I’ve run a lot of really long trail races and they certainly hurt. However, for me, nothing compares to the beating that my body takes from running a hard-effort road marathon. I recover a lot quicker from a trail race than a road race and I believe that there are a number of factors at play. First of all, the trail surface is a lot more forgiving than pavement. Second, the pace is slower and more varied on a trail. There will be portions of a trail that I run very hard and other portions that I am forced to ease up my pace, which allows me to recover a little. Third, my stride changes more during a trail run and I utilize a wider variety of muscles. Climbing up a steep hill, running down a mountain, and jumping over a fallen tree all use different muscles. As a result, after a trail race, my body is generally a bit sore all over rather than the very specific and isolated muscle pain I feel after a long road race. I also believe that many people will find greater longevity in the sport of trail running because there is more variety and trail running events typically place more emphasis on the social aspect of running events. Finally, trail running also offers unique challenges that many people are drawn to. These events are about much more than just your race time and they tend to highlight a particularly beautiful section of trail. There is a current trend toward seeking adventures in nature. A lot of people are drawn to a semi-nomadic lifestyle in which they spend their free time exploring and appreciating the natural world around them. Trail running really lends itself towards this lifestyle and welcomes everyone with open arms.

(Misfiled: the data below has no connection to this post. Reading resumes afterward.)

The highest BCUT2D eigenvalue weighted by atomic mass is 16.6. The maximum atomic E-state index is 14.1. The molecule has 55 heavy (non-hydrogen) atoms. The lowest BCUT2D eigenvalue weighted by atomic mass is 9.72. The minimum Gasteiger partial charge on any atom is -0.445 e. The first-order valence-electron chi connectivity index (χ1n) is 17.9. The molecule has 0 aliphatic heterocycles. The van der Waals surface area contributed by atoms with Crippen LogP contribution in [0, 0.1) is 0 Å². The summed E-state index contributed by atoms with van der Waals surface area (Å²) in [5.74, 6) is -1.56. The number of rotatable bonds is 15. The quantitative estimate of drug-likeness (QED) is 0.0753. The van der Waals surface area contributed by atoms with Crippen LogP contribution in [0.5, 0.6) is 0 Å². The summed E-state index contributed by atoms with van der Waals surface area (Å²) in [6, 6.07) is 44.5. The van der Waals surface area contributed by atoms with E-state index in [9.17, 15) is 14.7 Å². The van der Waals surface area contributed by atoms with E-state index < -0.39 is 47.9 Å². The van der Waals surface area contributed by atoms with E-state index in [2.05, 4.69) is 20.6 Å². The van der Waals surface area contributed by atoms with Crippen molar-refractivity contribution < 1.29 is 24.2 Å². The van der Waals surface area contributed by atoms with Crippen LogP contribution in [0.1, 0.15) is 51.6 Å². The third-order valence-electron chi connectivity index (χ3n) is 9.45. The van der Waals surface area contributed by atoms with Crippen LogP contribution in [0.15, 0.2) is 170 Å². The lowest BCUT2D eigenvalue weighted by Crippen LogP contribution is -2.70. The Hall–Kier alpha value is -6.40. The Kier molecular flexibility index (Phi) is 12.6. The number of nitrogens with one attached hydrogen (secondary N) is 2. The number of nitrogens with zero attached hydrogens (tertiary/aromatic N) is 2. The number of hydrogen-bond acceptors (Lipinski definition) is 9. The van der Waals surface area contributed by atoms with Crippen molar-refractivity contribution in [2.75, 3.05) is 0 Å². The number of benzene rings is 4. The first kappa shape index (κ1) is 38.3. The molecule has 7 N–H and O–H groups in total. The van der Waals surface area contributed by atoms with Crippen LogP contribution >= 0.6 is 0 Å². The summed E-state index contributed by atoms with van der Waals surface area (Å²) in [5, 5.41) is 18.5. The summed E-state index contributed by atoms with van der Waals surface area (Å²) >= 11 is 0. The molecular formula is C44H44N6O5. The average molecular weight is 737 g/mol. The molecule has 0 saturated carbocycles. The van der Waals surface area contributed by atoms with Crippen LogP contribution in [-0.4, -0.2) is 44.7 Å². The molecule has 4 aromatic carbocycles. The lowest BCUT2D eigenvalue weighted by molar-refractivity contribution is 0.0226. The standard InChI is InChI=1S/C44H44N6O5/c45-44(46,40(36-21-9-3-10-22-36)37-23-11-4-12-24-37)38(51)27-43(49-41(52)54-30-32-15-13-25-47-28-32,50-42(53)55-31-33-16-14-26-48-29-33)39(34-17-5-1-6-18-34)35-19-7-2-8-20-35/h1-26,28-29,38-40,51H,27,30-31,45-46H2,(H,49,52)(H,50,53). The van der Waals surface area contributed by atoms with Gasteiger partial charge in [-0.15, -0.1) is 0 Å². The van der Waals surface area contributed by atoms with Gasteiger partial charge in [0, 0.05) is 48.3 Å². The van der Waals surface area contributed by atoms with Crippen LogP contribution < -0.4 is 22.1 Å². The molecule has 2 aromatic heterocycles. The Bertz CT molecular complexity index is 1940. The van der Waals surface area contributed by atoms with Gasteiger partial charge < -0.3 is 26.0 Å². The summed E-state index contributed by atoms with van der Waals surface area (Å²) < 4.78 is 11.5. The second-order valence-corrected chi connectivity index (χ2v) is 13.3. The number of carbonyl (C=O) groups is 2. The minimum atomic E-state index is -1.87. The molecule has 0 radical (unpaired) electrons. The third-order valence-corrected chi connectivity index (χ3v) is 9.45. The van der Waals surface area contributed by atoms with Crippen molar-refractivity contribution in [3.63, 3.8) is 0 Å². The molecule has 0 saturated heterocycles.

Lead image by Greg Rosenke